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Can grief morph into depression?
Posted By Guest Blogger On March 21, 2012 @ 11:51 am In Behavioral Health,Mental Health | Comments Disabled
By Barbara Okun and Joseph Nowinski
Last week, NPR’s “Talk of the Nation” aired a show that explored the line between grief and depression. Although they are quite different, they look surprisingly alike. Panelist Dr. Michael Miller, editor of the Harvard Mental Health Letter and assistant professor of psychiatry at Harvard Medical School, said that with both grief and depression “People cry. They feel depressed. They’re having trouble sleeping. They may not have an appetite. They may not feel like doing anything. They may not take pleasure in anything.”
For years, the American Psychiatric Association has urged doctors not to diagnose major depression in individuals who have recently lost a loved one. In the Diagnostic and Statistical Manual of Mental Disorders, sometimes known as the psychiatrist’s bible for diagnosing mental illness, grief is specifically listed as an exception to the diagnosis of clinical depression. The organization is now considering dropping that exclusion, raising the question: Is grieving ever “pathological?”
Just as dying is an inevitable part of the cycle of life, bereavement is a necessary aspect of living. There is no timeline for grief. In addition, cultural and circumstantial factors contribute to how people express and cope with it.
Today, advances in medicine allow many people with terminal illnesses to live years after diagnosis, as opposed to the days, weeks, or months of previous decades. As described in in our book, Saying Good-bye: A Guide to Coping with a Loved One’s Terminal Illness, we refer to the grieving process in these situations as “the new grief” because there is time for patients and their families to get their affairs in order, resolve family issues, and choose how to live during whatever time may remain. This type of grief differs from the sudden shock and chaos that often accompanies a sudden death, which often leaves “loose ends” loved ones must deal with, as well as any unfinished business they had with the deceased.
During a prolonged illness, or after a death, a community of family, friends and co-workers often unites to provide ongoing support to those who are grieving. Supporters (professional, friends, spiritual advisers, family) can help those who are grieving resume functioning and gradually move on with their lives while maintaining the memory of the lost one.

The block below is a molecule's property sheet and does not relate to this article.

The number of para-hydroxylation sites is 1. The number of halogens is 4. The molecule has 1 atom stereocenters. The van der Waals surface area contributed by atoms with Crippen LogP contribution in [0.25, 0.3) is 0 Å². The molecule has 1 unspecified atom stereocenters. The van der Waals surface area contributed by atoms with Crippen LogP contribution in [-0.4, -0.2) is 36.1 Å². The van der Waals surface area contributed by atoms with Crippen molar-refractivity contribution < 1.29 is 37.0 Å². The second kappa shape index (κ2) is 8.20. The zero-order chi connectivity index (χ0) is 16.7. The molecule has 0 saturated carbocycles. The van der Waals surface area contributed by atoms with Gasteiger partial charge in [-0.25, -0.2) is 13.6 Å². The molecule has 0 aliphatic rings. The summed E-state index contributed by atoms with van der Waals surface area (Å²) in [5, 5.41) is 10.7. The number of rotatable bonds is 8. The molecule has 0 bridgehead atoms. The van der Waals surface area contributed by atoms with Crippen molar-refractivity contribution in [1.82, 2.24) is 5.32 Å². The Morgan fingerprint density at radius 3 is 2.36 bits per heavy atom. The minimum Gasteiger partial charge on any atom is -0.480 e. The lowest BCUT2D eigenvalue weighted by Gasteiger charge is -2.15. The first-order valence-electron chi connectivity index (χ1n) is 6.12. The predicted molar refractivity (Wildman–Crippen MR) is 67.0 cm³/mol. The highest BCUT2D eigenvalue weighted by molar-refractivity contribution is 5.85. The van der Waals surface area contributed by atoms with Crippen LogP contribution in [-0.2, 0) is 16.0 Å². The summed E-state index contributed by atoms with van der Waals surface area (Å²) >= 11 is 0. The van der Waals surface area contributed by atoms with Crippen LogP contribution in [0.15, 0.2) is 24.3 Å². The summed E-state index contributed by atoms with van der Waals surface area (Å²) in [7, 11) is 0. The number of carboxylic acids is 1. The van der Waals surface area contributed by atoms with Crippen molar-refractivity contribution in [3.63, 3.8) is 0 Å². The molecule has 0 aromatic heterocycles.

That is one key difference with depression. People suffering from major depression tend to be isolated and feel disconnected from others, and may shun such support and assistance. People who don’t get such support, or who avoid it, may be at greater risk for slipping into clinical depression during the grieving process.
Dr. Miller points out that for some people who have previously struggled with acknowledged or unacknowledged depression, the death of a significant other can be the catalyst that brings depression to the foreground. In such cases, professional treatment such as therapy and/or medication can be helpful. In the interviews we conducted while writing and researching Saying Goodbye, we learned that some people found antidepressant medication to be helpful for restoring sleep and appetite and “taking the edge off.” Other people who tried medication stopped taking it because they felt as though their feelings were “flattened,” and that the medication interfered with their ability to grieve.
Bereavement is not linear. It takes multiple forms at different times in one’s life. It is influenced, among other things, by the strength of our attachment to the lost loved one and how central he or she was to our lives. Bereavement never really ends. It ebbs after a while, but can then emerge on birthdays and anniversaries, in certain places, or triggered by something like a special song.
If you are in the process of coping with the sudden death of a loved or the lengthy grieving process associated with terminal illness, here are a few suggestions:
Barbara Okun, Ph.D., is a professor of counseling psychology at Northeastern University, a clinical instructor at Harvard Medical School, and a clinical psychologist and family therapist. Joseph Nowinski, Ph.D., is a nationally known psychologist with more than 20 years experience working with individuals and families. Their book, Saying Goodbye: How Families Can Find Renewal Through Loss, was published last year. You can read more about it at www.newgrief.com.
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